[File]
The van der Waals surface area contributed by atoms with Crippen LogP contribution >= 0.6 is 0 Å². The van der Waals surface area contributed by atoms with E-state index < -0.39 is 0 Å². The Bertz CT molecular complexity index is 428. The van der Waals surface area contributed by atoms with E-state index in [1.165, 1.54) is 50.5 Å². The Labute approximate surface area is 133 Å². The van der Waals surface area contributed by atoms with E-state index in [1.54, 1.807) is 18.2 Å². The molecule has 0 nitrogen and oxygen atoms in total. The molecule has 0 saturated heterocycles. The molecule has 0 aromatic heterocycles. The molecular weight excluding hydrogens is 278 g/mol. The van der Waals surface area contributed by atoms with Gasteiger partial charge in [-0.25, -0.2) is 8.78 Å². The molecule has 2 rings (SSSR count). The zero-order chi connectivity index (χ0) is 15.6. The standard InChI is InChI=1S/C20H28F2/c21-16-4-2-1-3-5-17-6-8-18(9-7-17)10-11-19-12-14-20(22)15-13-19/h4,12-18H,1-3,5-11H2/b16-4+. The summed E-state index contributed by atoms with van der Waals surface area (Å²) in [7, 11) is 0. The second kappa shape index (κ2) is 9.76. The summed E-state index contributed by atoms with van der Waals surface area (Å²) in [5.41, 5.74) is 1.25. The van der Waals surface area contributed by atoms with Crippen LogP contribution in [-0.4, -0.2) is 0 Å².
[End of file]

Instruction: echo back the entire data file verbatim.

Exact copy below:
The van der Waals surface area contributed by atoms with Crippen LogP contribution >= 0.6 is 0 Å². The van der Waals surface area contributed by atoms with E-state index < -0.39 is 0 Å². The Bertz CT molecular complexity index is 428. The van der Waals surface area contributed by atoms with E-state index in [1.165, 1.54) is 50.5 Å². The Labute approximate surface area is 133 Å². The van der Waals surface area contributed by atoms with E-state index in [1.54, 1.807) is 18.2 Å². The molecule has 0 nitrogen and oxygen atoms in total. The molecule has 0 saturated heterocycles. The molecule has 0 aromatic heterocycles. The molecular weight excluding hydrogens is 278 g/mol. The van der Waals surface area contributed by atoms with Gasteiger partial charge in [-0.25, -0.2) is 8.78 Å². The molecule has 2 rings (SSSR count). The zero-order chi connectivity index (χ0) is 15.6. The standard InChI is InChI=1S/C20H28F2/c21-16-4-2-1-3-5-17-6-8-18(9-7-17)10-11-19-12-14-20(22)15-13-19/h4,12-18H,1-3,5-11H2/b16-4+. The summed E-state index contributed by atoms with van der Waals surface area (Å²) in [7, 11) is 0. The second kappa shape index (κ2) is 9.76. The summed E-state index contributed by atoms with van der Waals surface area (Å²) in [5.41, 5.74) is 1.25. The van der Waals surface area contributed by atoms with Crippen LogP contribution in [-0.4, -0.2) is 0 Å².